Laos Dam Projects Put Entire Region at Risk | The Bangkok Post

Maureen Harris
Friday, November 18, 2016
Construction is expected to begin in early 2017 on the Pak Beng Hydropower Project, located in the upper reaches of the Mekong River in Pak Beng district, Oudomxay province.
Construction is expected to begin in early 2017 on the Pak Beng Hydropower Project, located in the upper reaches of the Mekong River in Pak Beng district, Oudomxay province.
International Rivers

This article originally appeared in The Bangkok Post.

Almost two weeks ago, Laos notified the Mekong River Commission (MRC) Secretariat of its intention to develop the Pak Beng dam on the mainstream Mekong River, following its previous notifications on the controversial Xayaburi and Don Sahong dams. There are indications that Laos' fourth mainstream project, the Xanakham dam, will be next.

This means the Pak Peng dam has been submitted for the MRC's six-month "Prior Consultation" process to provide information and consult with the governments of neighbouring Thailand, Cambodia and Vietnam, enabling them to raise concerns over impacts on their uses of the river. The process can be extended, if agreed by all four countries, while further studies are undertaken, or negotiations continue.

During the same process carried out for both the Xayaburi and Don Sahong dams, major concerns raised about project impacts were not transparently addressed. Yet the projects forged ahead. Concerns are mounting as the third project is undergoing the consultation process.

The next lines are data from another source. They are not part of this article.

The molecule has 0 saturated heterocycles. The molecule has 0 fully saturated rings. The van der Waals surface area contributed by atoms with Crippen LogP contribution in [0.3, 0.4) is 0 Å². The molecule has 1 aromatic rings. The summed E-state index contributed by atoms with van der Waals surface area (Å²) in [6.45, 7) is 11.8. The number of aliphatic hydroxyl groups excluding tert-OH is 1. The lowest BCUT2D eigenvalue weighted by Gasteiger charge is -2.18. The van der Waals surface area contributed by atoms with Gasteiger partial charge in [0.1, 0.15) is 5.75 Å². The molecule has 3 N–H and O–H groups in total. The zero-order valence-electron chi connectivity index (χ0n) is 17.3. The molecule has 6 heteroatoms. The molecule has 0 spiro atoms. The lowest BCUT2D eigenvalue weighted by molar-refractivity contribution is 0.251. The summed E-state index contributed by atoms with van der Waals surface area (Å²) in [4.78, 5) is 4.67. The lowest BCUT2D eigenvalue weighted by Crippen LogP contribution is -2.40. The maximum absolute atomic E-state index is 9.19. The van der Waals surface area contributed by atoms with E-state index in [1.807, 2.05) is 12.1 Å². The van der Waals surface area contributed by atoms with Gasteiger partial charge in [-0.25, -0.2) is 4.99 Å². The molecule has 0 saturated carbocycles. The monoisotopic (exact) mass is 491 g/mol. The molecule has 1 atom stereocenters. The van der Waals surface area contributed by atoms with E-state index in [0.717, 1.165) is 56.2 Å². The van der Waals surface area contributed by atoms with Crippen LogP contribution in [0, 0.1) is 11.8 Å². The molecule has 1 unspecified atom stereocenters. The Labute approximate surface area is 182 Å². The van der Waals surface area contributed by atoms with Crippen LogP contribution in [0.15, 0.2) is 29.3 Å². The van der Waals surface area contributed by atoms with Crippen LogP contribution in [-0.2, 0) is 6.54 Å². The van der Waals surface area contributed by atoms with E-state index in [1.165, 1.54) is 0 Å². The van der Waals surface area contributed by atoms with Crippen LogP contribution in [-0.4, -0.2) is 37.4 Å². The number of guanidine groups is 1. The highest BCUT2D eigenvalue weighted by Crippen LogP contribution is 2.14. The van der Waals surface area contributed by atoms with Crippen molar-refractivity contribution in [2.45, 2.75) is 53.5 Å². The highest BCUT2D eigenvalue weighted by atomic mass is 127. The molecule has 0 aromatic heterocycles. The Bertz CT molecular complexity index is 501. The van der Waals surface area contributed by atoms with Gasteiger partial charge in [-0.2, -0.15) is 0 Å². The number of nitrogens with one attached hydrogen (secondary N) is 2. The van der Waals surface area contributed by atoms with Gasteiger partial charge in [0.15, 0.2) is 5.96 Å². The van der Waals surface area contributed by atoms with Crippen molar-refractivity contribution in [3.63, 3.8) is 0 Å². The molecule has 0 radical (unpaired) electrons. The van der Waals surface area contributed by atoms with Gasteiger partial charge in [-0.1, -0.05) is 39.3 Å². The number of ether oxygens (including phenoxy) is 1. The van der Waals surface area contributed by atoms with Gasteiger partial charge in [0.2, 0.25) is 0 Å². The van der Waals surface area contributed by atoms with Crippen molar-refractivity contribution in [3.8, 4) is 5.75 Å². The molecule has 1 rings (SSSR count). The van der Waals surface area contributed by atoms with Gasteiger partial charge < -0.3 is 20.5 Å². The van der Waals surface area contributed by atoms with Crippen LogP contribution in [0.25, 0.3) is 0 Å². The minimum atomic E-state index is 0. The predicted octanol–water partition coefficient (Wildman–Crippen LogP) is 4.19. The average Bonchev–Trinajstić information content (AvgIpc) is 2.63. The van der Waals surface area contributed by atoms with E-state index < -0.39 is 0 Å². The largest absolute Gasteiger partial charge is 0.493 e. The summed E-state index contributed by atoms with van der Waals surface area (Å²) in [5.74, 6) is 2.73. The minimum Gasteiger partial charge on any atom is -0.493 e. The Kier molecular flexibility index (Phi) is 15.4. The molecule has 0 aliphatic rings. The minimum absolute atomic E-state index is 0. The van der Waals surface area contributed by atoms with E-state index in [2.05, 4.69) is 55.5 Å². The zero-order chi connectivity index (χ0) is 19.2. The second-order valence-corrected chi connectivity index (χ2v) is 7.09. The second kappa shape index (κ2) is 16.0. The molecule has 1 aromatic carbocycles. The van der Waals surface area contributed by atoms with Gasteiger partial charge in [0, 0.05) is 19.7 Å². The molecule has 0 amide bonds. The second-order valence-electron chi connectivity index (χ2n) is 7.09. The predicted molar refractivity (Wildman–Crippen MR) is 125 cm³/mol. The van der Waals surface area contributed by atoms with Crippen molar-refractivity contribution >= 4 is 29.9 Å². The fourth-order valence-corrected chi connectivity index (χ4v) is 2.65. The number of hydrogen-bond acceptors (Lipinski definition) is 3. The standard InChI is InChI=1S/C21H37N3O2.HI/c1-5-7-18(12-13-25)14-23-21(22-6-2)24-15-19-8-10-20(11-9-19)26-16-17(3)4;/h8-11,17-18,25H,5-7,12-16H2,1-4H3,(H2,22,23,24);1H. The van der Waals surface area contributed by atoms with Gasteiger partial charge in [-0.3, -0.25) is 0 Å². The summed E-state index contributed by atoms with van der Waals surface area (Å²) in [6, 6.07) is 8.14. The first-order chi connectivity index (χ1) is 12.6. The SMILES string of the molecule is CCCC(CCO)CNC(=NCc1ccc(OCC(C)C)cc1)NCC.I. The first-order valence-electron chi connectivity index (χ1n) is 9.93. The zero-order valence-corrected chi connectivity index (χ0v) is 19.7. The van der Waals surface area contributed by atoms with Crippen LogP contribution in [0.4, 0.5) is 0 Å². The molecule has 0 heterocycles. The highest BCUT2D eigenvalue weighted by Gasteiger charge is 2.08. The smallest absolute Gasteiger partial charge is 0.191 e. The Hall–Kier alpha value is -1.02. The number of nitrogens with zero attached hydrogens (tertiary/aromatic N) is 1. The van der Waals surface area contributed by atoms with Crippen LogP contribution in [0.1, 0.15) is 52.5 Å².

Located 7km upstream of Pak Beng in Oudomxay province, the 912 megawatt Pak Beng project is the northernmost of a proposed 11 dams on the lower Mekong, and 90% of the electricity generated will be sold to Thailand. The remaining 10% will go to Laos' state-owned utility company, Electricite du Laos.

During the Xayaburi consultation, initiated in 2010, Cambodia noted a lack of sufficient information about the project's transboundary impacts and called for an extension of the consultation process. Vietnam requested a 10-year moratorium on all dam-building on the Mekong mainstream to enable further studies on the basin-wide impacts of the Xayaburi and other proposed projects. In response, Laos announced additional investment of US$400 million (14.18 billion baht) in environmental mitigation measures, but the full design details and studies have not yet been publicly released. The dam is over 70% complete.

The four countries again failed to reach an agreement over Don Sahong. All three neighbouring governments expressed serious concerns over the project during the consultation process, which commenced in 2014, and called for a postponement, requesting further baseline information and a transboundary impact assessment. These calls went unheeded and construction of the dam proceeded. The disagreement between the governments was formally elevated within the MRC and remains unresolved.